Two special editions arrived in 2001 and 2003, the Bullitt and then the Mach 1. The Bullitt was an homage to the 1968 movie “Bullitt,” which featured Steve McQueen driving a ‘68 Fastback with a 390 V8 in an incredibly iconic car chase against a Dodge Charger. Compared with the standard GT, the 2001 Mustang Bullitt was lower, had stiffer suspension, red brake calipers, and a slightly more powerful V8 engine.
The Mach 1 came out in 2003, and it was slotted between the 2003 Mustang GT and 2003 Mustang SVT Cobra. It used an even more powerful version of the GT/Bullitt V8 making over 300 horsepower, and also brought back the Cobra Jet moniker for the first time since the ‘70s. It had stiffened suspension, better rubber and brakes, and a nostalgic and revamped interior.
The SVT Mustangs
In response to Chevrolet’s new LT-1 powered Z28 Camaro, Ford got the Special Vehicle Team (SVT) to create a new all-powerful Mustang to compete. Ford’s previous go at a high performance Mustang in the ‘80s was a flop with the SVO Mustang, as customer’s were not ready for a turbo-Mustang then just yet. However, the new SVT Cobras were huge successes, not least of which was due to their powerful power plants.
They got the ball rolling in 1993 with the SVT Cobra, which had a high-output 5.0 V8, and the race ready variant the SVT Cobra R. The SVT Cobra lasted for the entire fourth generation, except 2000 and 2002, and gradually got more powerful and popular. The SVT Cobra R variant appeared in 1993, 1995, and 2000, and was a track ready variant that was built for drag racing.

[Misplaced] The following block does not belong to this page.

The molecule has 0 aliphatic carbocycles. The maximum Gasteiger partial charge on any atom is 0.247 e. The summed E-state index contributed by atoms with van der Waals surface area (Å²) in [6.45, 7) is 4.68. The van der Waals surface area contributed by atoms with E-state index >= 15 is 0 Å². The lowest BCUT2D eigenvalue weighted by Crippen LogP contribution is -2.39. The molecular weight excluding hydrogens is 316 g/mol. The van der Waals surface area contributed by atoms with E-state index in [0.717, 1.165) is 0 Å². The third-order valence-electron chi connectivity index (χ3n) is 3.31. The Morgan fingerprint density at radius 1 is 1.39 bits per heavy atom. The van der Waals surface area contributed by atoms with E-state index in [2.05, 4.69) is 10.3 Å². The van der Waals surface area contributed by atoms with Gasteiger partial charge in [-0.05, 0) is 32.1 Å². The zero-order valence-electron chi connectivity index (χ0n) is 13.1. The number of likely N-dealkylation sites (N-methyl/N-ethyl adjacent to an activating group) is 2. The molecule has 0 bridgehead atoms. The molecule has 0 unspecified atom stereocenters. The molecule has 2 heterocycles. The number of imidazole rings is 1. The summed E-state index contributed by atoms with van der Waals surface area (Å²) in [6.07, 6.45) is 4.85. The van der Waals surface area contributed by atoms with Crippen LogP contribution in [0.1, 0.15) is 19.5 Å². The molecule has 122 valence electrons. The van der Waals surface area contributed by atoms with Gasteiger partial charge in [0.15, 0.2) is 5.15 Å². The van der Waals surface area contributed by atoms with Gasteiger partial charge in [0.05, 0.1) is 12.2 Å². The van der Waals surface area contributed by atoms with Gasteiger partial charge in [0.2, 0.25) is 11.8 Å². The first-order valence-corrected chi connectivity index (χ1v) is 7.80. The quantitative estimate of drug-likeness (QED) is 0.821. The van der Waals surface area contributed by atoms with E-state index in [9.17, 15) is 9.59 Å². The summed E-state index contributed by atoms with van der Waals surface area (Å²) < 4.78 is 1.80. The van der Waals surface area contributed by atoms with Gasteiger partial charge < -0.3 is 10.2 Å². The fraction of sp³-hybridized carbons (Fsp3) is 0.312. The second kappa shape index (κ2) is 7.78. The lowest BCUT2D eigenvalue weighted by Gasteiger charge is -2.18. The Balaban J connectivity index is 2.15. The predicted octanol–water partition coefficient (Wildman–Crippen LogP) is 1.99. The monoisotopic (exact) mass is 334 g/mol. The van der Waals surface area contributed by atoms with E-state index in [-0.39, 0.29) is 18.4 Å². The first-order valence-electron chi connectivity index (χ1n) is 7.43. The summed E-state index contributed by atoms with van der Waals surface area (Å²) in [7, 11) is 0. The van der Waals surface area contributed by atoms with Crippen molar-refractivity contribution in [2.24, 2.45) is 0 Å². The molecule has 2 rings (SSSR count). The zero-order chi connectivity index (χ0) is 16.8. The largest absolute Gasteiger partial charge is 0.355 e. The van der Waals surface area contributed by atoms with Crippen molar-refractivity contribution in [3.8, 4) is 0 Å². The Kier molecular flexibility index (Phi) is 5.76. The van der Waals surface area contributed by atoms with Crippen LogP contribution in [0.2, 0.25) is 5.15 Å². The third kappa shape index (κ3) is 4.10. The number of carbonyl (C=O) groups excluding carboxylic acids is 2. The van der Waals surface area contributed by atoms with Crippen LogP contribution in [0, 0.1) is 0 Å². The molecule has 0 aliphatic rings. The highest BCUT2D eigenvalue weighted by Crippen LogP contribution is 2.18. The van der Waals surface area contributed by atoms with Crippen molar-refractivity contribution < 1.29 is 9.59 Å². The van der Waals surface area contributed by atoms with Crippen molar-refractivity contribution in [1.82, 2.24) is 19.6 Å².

Ford produced a couple thousand of the SVT Cobras each year, but only a few hundred of the one-off Cobra R variants. Today the Cobra Rs regularly exceed $100,000 at auction, a far cry from their original $25,000 price.
1994–2004 Mustang Engine Technical Specification
|1994-1995||3.8L V6||145 horsepower||215 lb-ft|
|1994-1995||5.0L V8 (GT)||215 horsepower||285 lb-ft|
|1994-1995||5.0L V8 (SVT Cobra)||240 horsepower||285 lb-ft|
|1995||5.8L V8 (Cobra R)||300 Horsepower||365 lb-ft|
|1996-1998||3.8L V6||150 horsepower||215 lb-ft|
|1996-1997||4.6L V8 (GT)||215 horsepower||285 lb-ft|
|1996-1998||4.6L V8 (SVT Cobra)||305 horsepower||300 lb-ft|
|1998||4.6L V8 (GT)||225 horsepower||290 lb-ft|
|1999-2004||3.8L V6||190 horsepower||220 lb-ft|
|1999-2004||4.6L V8 (GT)||260 horsepower||302 lb-ft|
|1999||4.6L V8 (SVT Cobra)||320 horsepower||317 lb-ft|
|2000||5.4L V8 (SVT Cobra R)||385 horsepower||385 lb-ft|
|2001||4.6L V8 (Bullitt)||265 horsepower||305 lb-ft|
|2001||4.6L V8 (SVT Cobra)||320 horsepower||317 lb-ft|
|2003-2004||4.6L V8 (Mach 1)||305 horsepower||320 lb-ft|